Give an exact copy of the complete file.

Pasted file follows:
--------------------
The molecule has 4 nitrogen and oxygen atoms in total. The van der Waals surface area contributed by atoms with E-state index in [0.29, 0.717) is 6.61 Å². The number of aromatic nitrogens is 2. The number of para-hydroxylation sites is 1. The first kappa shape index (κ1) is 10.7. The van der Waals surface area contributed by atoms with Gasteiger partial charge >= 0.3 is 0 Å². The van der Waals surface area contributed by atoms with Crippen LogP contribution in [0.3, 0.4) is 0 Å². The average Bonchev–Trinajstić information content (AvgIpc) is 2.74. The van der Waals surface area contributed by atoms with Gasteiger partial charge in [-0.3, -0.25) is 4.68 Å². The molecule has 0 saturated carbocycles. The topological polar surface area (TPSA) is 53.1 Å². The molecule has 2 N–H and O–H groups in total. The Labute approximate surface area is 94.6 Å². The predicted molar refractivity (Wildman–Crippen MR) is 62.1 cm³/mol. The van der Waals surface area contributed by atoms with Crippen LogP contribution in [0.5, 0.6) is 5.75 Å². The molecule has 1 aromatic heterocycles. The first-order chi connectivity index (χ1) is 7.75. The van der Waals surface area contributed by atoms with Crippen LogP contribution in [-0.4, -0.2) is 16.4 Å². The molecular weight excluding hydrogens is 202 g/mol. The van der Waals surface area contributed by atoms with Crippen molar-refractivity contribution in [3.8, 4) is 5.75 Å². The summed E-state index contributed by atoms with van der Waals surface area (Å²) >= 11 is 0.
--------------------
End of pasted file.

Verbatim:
The molecule has 4 nitrogen and oxygen atoms in total. The van der Waals surface area contributed by atoms with E-state index in [0.29, 0.717) is 6.61 Å². The number of aromatic nitrogens is 2. The number of para-hydroxylation sites is 1. The first kappa shape index (κ1) is 10.7. The van der Waals surface area contributed by atoms with Gasteiger partial charge >= 0.3 is 0 Å². The van der Waals surface area contributed by atoms with Crippen LogP contribution in [0.3, 0.4) is 0 Å². The average Bonchev–Trinajstić information content (AvgIpc) is 2.74. The van der Waals surface area contributed by atoms with Gasteiger partial charge in [-0.3, -0.25) is 4.68 Å². The molecule has 0 saturated carbocycles. The topological polar surface area (TPSA) is 53.1 Å². The molecule has 2 N–H and O–H groups in total. The Labute approximate surface area is 94.6 Å². The predicted molar refractivity (Wildman–Crippen MR) is 62.1 cm³/mol. The van der Waals surface area contributed by atoms with Crippen LogP contribution in [0.5, 0.6) is 5.75 Å². The molecule has 1 aromatic heterocycles. The first-order chi connectivity index (χ1) is 7.75. The van der Waals surface area contributed by atoms with Crippen LogP contribution in [-0.4, -0.2) is 16.4 Å². The molecular weight excluding hydrogens is 202 g/mol. The van der Waals surface area contributed by atoms with Crippen molar-refractivity contribution in [3.8, 4) is 5.75 Å². The summed E-state index contributed by atoms with van der Waals surface area (Å²) >= 11 is 0.